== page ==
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What is 'good' or 'bad' fit? What are the consequences on our well being?

From week 1’s article, we have established that sizing and fit is one of the main cause for an individual to discard their garment. In last week’s article, we understood that the traditional sizing system was obsolete today. Brands and manufacturers have to now make their own size charts based on unknown variables which results in inconsistent sizes. 

The inconsistent sizing causes frustration and can even hinder our self-esteem for customers during the purchase experience. 

We are going to focus on this topic this week. What do we consider good fit or bad fit? How does poor fit affect our self-image and even self-esteem?

The fit of a garment is commonly defined as the relation of clothing to the body in terms of size and contour. Consumers refer to good fit in garment when clothing meet their desired tightness, length depending on their body’s height and build and clothing type. Additionally, individuals consider a garment well fitted when the clothing both looks good and feels comfortable on their bodies. From previous research, it has been established that consumers believe that well-fitted garments revealed their body’s definition and curves in an attractive and socially appropriate way, hid flaws on their body, and made them appear slimmer or taller. Good fit is commonly understood as garments the right size of individual’s body or one size bigger. 

On the other hand, bad fit is seen as garments too small or too big on certain parts of their body. Additionally, bad fit is considered by consumers as clothing that emphasizes unintended body parts and makes them look wider and fatter.

When a garment does not fit well a woman’s body, she tends to blame her own body rather than the article of clothing, which contributes to low self-image and overall hinders her well-being. However, well-fitted garments positively affect the consumers’ confidence, self-esteem, and overall psychological and social well-being.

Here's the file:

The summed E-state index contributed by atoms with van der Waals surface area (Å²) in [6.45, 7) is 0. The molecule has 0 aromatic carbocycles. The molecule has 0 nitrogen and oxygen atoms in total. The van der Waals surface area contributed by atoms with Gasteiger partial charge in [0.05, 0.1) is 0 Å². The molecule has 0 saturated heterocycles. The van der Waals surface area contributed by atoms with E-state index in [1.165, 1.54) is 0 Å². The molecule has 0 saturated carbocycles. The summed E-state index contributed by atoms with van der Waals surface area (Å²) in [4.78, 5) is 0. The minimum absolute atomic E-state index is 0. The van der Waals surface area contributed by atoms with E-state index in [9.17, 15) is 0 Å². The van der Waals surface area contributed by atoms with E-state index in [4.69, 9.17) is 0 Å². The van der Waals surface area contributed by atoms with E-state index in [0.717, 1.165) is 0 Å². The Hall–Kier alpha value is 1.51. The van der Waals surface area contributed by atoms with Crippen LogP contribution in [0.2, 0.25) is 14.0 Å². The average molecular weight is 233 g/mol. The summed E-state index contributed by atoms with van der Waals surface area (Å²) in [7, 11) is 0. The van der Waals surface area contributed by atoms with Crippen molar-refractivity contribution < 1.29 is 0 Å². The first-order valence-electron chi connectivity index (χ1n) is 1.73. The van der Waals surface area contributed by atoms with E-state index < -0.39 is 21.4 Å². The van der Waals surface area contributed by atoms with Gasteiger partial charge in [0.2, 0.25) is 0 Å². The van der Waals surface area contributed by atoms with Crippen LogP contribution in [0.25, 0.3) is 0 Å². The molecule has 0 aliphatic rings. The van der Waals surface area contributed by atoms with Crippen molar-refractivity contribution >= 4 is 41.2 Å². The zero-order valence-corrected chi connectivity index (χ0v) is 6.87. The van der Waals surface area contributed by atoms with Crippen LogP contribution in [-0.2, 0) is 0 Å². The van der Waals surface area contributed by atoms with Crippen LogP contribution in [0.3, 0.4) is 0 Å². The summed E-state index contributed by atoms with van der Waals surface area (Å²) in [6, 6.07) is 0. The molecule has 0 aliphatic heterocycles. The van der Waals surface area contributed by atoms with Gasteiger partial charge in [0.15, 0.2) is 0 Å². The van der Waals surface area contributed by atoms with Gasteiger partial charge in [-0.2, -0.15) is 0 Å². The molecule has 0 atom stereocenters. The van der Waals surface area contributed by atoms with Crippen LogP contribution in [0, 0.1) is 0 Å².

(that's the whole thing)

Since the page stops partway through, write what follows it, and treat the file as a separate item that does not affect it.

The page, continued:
Size and fit matters. It matters not only because it’s causing a lot of environmental waste within the industry. It matters also because it affects the way we view ourselves and feel about our bodies. How come we get excited when we surpassingly fit into a smaller size than usual? How does this number have so much power over our self-worth as women? The smaller the number, the “prettiest” you are? 

At atalyé, we really challenge this believe. We want our women to take as much space as they need. Be YOUR size. You don’t need to be a small number. You are what you are. Your body is a certain size, yes. It will most likely change throughout your life because that’s what it needs to take care of you. But let’s not spend too much time on that. We have so much more to do in life than to worry about this number. You are so much more than your body. So don’t be too hard on yourself. Just notice when you pay maybe a little too much attention to the size you wear and think about all the other absolutely amazing things you could spend your energy on. 💕



Alexander, M., Connell, L. J., Presley, A. B. (2005). Clothing fit preferences of young female adult consumers. International Journal of Clothing Science and Technology, 17(1), 52-64. 

Anderson, L. J., Brannon, E. L., Ulrich, P. V., Presley, A. B., Worondka, D., Grasso, M. & Stevenson, D. (2000). Understanding fitting preferences of female consumers: Development of an expert system to enhance accurate sizing selection. National Textile Center Annual Report, 98(8), 1-10. 

Chen, C. (2007). Fit evaluation within the made to measure process. International Journal of Clothing Science and Technology, 19(2), 131-144. Retrieved from publication/235263156_Fit_evaluation_within_the_made-to-measure_process 

Heaton, L. M. (2000), Setting the stage: the consumer viewpoint. Consumer Fit and Industry Sizing: Aligning Vision and Reality, special topics session presented at the Annual Meeting of the International Textile and Apparel Association (ITAA), Cincinnati, OH. 

LaBat, K., & DeLong, M. (1990). Body cathexis and satisfaction with fit of apparel. Clothing and Textiles Research Journal, 8(2), 43-48. 

Shin, E. (2013). Exploring consumer’s fit perceptions and satisfaction with apparel fit in general. Retrieved from 



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